Martin Fowler recently wrote about the value of a reproducible build. I agree absolutely with the points Martin makes and also that fans of continuous integration often assume a build to be reproducible.
In the early phases of an Agile process when there is a significant amount of foundational activity that has yet to be completed, release procedures are often neglected over building the momentum of the development team and feature delivery. Of course, we have our Continuous Integration environment from the word go but there is a bit more than that to creating a reproducible build.
For a start we need to make a specific build identifiable (you can’t reproduce what you can’t identify!). Sometimes it is sufficient to add versioning to the build artefacts but often it is necessary to make the build identifiable to the end user. The easiest way to do this is through adding a version tag to the UI.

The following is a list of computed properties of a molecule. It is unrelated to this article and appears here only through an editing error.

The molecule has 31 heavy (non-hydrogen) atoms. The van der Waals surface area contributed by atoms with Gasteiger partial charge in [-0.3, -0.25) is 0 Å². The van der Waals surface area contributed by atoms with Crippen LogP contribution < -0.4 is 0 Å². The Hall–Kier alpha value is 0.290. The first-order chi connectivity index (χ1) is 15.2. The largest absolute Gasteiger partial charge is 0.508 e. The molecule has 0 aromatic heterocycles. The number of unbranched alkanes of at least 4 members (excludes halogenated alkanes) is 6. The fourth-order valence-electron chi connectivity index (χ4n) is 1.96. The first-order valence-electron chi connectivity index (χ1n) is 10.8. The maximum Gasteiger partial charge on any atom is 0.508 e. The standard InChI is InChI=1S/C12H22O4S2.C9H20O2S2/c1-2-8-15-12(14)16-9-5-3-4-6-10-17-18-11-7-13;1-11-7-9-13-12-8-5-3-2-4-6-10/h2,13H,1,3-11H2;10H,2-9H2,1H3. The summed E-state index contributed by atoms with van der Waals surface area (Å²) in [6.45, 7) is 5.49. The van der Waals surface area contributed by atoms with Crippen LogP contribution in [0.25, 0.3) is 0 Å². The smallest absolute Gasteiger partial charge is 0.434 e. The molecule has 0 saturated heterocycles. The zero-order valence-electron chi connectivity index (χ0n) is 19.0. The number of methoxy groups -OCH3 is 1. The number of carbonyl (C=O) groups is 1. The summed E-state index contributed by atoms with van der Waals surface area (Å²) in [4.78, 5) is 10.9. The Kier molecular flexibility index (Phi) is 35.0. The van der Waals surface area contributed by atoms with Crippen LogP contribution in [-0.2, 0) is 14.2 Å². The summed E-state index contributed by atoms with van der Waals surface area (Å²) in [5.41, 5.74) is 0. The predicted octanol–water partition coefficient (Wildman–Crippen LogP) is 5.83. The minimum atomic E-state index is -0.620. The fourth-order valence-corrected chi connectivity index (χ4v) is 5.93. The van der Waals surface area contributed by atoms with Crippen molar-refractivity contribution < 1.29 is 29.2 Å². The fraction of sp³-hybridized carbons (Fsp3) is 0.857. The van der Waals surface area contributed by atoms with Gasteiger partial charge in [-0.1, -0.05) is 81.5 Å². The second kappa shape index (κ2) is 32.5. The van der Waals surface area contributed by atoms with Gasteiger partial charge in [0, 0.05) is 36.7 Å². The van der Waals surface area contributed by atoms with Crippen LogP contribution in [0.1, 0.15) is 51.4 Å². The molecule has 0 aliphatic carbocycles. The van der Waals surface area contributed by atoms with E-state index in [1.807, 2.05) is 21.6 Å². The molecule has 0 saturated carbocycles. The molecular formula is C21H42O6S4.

Versioning assumes some sort of release procedure that is typically automated. John Ferguson Smart talks in detail about this in his excellent presentation titled ‘Automated Deployment with Maven and Friends’.
But at what point does it become important that a build is reproducible?
In the early stages of an Agile project, features are normally developed, tested, deployed and perhaps presented (at a show and tell) by the team and for the team (or extended team). It’s probably safe to assume that only a single branch of development exists and with such a limited audience (who are probably intimately involved in the project) it is possible to get away with limited versioning of releases. I always take a JIT (Just In Time) approach to establishing procedures, practices etc. as establishing all the procedures and practices that a project requires up front often has a negative effect on momentum.
Of course, as the project gains momentum and a couple of iterations have been completed, a layered approach to testing and quality assurance is usually applied and at this point identifying and reproducing specific builds becomes important.